Radical, potent and still very funny — Jerusalem is storming the West End

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 (Corbis via Getty Images)
(Corbis via Getty Images)

Jez Butterworth’s 2009 play Jerusalem is one of the most exciting events I’ve experienced in over three decades of writing about theatre – an instant modern classic, a galvanising exploration of Englishness, and now a political football in the culture wars. With the role of drug-dealer, daredevil, braggart and shagger Johnny “Rooster” Byron tailored to fit an on-fire Mark Rylance, it burst yowling onto the Royal Court stage, went to the West End and Broadway and won every award going (almost: it lost the Tony for Best Play to War Horse).

Hilariously funny and brilliantly anarchic, with Rooster a Lord of Misrule in the Falstaff mode to the teenage attendees at his illegal caravan parties, it also carried a dark undercurrent of sexual threat and a potent, sometimes chilling mysticism. Rooster is often described – pejoratively by those who despise him – as a ‘gypsy’ in the script, and claims for himself ancient blood and ancient rights to the land and its mysteries. Like Shakespeare’s Owen Glendower, he says he can summon giants; watching in 2009, I believed him.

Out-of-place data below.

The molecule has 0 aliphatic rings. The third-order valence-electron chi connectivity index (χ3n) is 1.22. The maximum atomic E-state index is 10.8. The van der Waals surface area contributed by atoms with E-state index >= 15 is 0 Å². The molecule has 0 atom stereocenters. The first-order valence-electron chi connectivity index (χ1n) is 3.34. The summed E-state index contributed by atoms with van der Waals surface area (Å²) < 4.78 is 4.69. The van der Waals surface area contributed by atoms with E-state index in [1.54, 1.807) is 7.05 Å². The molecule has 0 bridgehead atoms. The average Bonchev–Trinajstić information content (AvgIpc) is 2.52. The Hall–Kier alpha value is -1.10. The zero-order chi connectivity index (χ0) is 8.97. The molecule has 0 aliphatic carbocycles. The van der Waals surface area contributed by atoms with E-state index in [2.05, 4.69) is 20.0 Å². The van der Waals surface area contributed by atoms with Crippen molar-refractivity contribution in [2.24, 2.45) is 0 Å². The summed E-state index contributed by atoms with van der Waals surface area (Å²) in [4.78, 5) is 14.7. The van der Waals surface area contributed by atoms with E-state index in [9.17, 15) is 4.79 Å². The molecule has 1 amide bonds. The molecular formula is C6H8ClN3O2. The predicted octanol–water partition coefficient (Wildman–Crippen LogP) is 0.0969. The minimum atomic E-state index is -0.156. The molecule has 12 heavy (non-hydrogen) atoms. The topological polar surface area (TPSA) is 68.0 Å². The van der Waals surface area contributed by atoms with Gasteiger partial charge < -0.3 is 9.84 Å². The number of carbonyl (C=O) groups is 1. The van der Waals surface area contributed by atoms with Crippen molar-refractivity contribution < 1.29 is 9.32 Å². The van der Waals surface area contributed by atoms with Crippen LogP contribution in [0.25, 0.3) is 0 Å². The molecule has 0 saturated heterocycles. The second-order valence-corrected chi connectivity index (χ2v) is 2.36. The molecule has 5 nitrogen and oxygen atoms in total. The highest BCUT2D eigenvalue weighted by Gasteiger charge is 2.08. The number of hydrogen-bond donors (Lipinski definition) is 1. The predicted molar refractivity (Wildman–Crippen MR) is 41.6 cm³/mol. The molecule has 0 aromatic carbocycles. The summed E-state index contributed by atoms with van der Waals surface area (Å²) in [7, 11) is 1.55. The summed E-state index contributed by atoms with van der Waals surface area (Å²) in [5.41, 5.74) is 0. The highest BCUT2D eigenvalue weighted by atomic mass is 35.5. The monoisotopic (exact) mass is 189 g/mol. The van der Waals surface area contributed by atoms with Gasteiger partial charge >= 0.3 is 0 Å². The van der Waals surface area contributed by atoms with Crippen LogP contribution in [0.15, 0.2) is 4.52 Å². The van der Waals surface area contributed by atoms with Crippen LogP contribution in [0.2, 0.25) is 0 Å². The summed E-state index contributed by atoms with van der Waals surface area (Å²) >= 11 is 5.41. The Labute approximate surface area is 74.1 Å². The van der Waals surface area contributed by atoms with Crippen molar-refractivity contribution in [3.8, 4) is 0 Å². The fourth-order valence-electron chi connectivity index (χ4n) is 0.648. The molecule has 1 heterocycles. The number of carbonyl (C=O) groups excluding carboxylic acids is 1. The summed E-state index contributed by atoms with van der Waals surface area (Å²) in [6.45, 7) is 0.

Now revived again at the Apollo, with Rylance, several other cast members including Mackenzie Crook (as unemployed plasterer and would-be DJ Ginger), director Ian Rickson and most of the production team reassembled, Jerusalem is ripe for reappraisal. Is this once-radical work now a lazy commercial choice, deployed to fill seats and coffers emptied by Covid? Did Rooster’s roots in English soil and folklore predict the nativism that brought about Brexit? Was Jerusalem the last time a playwright dared to say what he felt before self-censorship stifled theatre? I think the answers to these are no, no and not really, no.

Butterworth burst onto the scene in 1995 with Mojo, written when he was 25 and mounted on the Royal Court’s main stage by Rickson. (Though I remember him at earlier Edinburgh Festivals as part of a loose Cambridge University group of writer-performers that included Alexander Armstrong and the director Crispin Whittell). A stylish, fast-talking and sexually creepy thriller set in the pilled-up music world of 1958 Soho, Mojo earned comparisons with John Osborne’s revolutionary Look Back in Anger.